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 (bo͞o-kär′ĭn, -KHär′-), Nikolai Ivanovich 1888-1938.
Bolshevik revolutionary and Soviet politician who advocated gradual agricultural collectivization. He was executed for treason after the last of the Moscow "show trials" of the 1930s.
American Heritage® Dictionary of the English Language, Fifth Edition. Copyright © 2016 by Houghton Mifflin Harcourt Publishing Company. Published by Houghton Mifflin Harcourt Publishing Company. All rights reserved.


(Russian buˈxarin)
(Biography) Nikolai Ivanovich (nikaˈlaj iˈvanəvitʃ). 1888–1938, Soviet Bolshevik leader: executed in one of Stalin's purges
Collins English Dictionary – Complete and Unabridged, 12th Edition 2014 © HarperCollins Publishers 1991, 1994, 1998, 2000, 2003, 2006, 2007, 2009, 2011, 2014


(buˈxɑr ɪn)

Nikolai Ivanovich, 1888–1938, Russian editor, writer, and Communist leader.
Random House Kernerman Webster's College Dictionary, © 2010 K Dictionaries Ltd. Copyright 2005, 1997, 1991 by Random House, Inc. All rights reserved.
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Noun1.Bukharin - Bolshevik leader in Russia who advocated gradual collectivism of the farms; was executed in a purge by Stalin (1888-1938)
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References in periodicals archive ?
Here, despite the repeated theoretical affirmations of such thinkers as Mao Zedong, Le Duan and Nicolai Bukharin that heavy industrialization, the ultimate goal of any socialist economy, should be founded on the development of light industry and agriculture whether concurrently or in different stages, the leaders of the DRV chose to emphasize the development of heavy industry in a country that lacked the material and financial means to carry out such a process.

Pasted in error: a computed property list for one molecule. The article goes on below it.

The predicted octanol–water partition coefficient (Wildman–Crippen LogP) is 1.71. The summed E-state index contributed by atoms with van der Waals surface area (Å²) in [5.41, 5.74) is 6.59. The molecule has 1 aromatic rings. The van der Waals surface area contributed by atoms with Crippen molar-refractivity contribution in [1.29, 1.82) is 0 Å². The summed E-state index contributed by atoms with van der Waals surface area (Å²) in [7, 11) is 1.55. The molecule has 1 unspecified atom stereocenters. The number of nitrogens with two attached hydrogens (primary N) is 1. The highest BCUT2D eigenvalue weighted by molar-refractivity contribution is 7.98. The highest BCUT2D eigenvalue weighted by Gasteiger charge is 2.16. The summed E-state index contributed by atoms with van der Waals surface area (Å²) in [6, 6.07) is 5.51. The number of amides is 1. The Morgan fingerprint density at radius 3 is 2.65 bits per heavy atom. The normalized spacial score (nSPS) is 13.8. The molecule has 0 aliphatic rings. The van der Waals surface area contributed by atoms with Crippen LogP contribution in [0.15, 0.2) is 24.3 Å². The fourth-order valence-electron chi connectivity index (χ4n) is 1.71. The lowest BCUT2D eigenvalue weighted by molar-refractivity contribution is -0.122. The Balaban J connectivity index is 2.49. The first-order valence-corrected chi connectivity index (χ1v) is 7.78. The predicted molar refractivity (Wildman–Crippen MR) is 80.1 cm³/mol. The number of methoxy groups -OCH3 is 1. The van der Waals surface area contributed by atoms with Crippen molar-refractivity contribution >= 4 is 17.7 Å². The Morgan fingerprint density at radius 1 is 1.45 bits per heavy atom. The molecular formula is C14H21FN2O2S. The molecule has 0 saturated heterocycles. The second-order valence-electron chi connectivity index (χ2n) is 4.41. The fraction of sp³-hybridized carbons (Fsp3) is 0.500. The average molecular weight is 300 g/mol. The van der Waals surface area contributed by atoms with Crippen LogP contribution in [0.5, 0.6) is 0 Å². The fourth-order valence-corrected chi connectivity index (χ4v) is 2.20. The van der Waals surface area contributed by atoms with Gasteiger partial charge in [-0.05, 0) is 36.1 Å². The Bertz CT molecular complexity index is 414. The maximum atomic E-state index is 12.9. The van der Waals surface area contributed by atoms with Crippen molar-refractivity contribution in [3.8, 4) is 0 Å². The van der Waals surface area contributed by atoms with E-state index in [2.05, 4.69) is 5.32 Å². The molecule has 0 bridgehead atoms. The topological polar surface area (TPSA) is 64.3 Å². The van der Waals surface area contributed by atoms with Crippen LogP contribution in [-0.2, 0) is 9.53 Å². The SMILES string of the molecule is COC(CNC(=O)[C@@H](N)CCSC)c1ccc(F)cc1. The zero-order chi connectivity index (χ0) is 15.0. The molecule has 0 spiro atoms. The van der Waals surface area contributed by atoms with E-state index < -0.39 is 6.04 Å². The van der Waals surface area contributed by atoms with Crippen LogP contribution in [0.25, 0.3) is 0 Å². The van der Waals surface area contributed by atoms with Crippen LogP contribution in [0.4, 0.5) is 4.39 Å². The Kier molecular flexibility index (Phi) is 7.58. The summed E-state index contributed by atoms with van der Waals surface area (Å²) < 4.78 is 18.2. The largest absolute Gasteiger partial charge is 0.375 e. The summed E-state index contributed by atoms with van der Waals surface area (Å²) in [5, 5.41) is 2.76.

1-2, Gibarti to Bukharin, 28 April 1927 lists members of the General and Executive committees.
He points to the influence of Bukharin and the NEP on Gorbachev: "The indelible mark of Bukharin's prescriptions over the above Stalinist programs represent a promising movement toward democratization of Soviet society and liberalization of the Soviet economy."(1)
Bukharin began to favor more planning and less freedom for entrepreneurs, and Stalin's much more extreme animus toward Nepmen carried the party by 1929 (but not completely until then).
It was all depressingly familiar, recalling as it did the pathetic confessions of Nikolai Bukharin, the editor of the Communist Party newspaper Pravda, and others during Stalin's purges.
Vladimir Lenin disagreed with Lev Trotskii and Nikolai Bukharin about trade unions.
Thus, in Italy--as Boothman's volume reveals--the continuing commitment to United Front tactics by certain key players at the centre (especially Bukharin) and the sense that the threat to the Comintern leadership (increasingly dominated by Bukharin and Stalin) was from a Trotskyite leaning 'Left' faction (Bordiga and his allies) created conditions in which Gramsci as party leader could continue to pursue United Front tactics up until his imprisonment in late 1926, when in other countries it was being rapidly superseded by Bolshevization.
Lenin and Bukharin hotly debated the question of national self-determination and independence for countries like Ireland during World War One precisely because there was no Bolshevik line on questions of this sort.
Pollard offers a very important understanding of the role of the state in capitalist development through an approving quotation from Francis Castles, who suggests that "the very process of industrialization through which societies became more affluent produced problems which forced them to devote even greater proportions of national income to the provision of collective goods." (3) This is a useful observation, very much in line with the writings of Bukharin, Lenin, Hilferding, and Engels on the evolving role of the state in European capitalism.
Bukharin reminds his readers that Marx knew that capital invested in the colonies procured a 'surplus profit' (1915: 86); and in his critique of Luxemburg emphasises that colonial labour was above all cheaper labour (1924: 249).